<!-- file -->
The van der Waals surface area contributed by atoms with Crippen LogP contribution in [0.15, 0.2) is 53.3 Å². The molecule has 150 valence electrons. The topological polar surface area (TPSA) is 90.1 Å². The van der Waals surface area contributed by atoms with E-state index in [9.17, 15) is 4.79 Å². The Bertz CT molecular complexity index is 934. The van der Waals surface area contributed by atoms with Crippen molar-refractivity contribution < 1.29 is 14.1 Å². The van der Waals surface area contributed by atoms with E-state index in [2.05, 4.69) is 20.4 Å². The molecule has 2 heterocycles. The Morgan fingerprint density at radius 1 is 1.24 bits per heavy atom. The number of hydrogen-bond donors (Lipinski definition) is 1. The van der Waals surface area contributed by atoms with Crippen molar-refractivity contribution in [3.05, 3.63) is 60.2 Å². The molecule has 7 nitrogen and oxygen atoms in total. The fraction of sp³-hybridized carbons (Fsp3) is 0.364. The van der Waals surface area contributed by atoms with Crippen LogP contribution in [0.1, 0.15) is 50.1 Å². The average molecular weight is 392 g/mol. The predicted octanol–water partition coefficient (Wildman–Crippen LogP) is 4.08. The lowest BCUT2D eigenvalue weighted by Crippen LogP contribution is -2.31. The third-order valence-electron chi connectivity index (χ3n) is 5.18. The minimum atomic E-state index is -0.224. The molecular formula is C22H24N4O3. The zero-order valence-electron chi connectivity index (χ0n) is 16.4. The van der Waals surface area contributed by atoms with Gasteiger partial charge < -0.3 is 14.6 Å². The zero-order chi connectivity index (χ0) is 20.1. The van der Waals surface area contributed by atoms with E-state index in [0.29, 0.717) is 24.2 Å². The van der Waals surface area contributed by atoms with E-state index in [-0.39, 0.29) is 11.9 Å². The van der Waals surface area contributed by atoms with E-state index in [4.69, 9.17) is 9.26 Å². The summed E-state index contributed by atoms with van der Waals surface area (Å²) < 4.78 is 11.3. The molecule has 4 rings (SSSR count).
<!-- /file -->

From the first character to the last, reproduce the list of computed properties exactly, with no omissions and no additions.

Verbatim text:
The van der Waals surface area contributed by atoms with Crippen LogP contribution in [0.15, 0.2) is 53.3 Å². The molecule has 150 valence electrons. The topological polar surface area (TPSA) is 90.1 Å². The van der Waals surface area contributed by atoms with E-state index in [9.17, 15) is 4.79 Å². The Bertz CT molecular complexity index is 934. The van der Waals surface area contributed by atoms with Crippen molar-refractivity contribution < 1.29 is 14.1 Å². The van der Waals surface area contributed by atoms with E-state index in [2.05, 4.69) is 20.4 Å². The molecule has 2 heterocycles. The Morgan fingerprint density at radius 1 is 1.24 bits per heavy atom. The number of hydrogen-bond donors (Lipinski definition) is 1. The van der Waals surface area contributed by atoms with Crippen molar-refractivity contribution in [3.05, 3.63) is 60.2 Å². The molecule has 7 nitrogen and oxygen atoms in total. The fraction of sp³-hybridized carbons (Fsp3) is 0.364. The van der Waals surface area contributed by atoms with Crippen LogP contribution in [0.1, 0.15) is 50.1 Å². The average molecular weight is 392 g/mol. The predicted octanol–water partition coefficient (Wildman–Crippen LogP) is 4.08. The lowest BCUT2D eigenvalue weighted by Crippen LogP contribution is -2.31. The third-order valence-electron chi connectivity index (χ3n) is 5.18. The minimum atomic E-state index is -0.224. The molecular formula is C22H24N4O3. The zero-order valence-electron chi connectivity index (χ0n) is 16.4. The van der Waals surface area contributed by atoms with Gasteiger partial charge < -0.3 is 14.6 Å². The zero-order chi connectivity index (χ0) is 20.1. The van der Waals surface area contributed by atoms with E-state index in [0.29, 0.717) is 24.2 Å². The van der Waals surface area contributed by atoms with E-state index in [-0.39, 0.29) is 11.9 Å². The van der Waals surface area contributed by atoms with E-state index in [4.69, 9.17) is 9.26 Å². The summed E-state index contributed by atoms with van der Waals surface area (Å²) < 4.78 is 11.3. The molecule has 4 rings (SSSR count).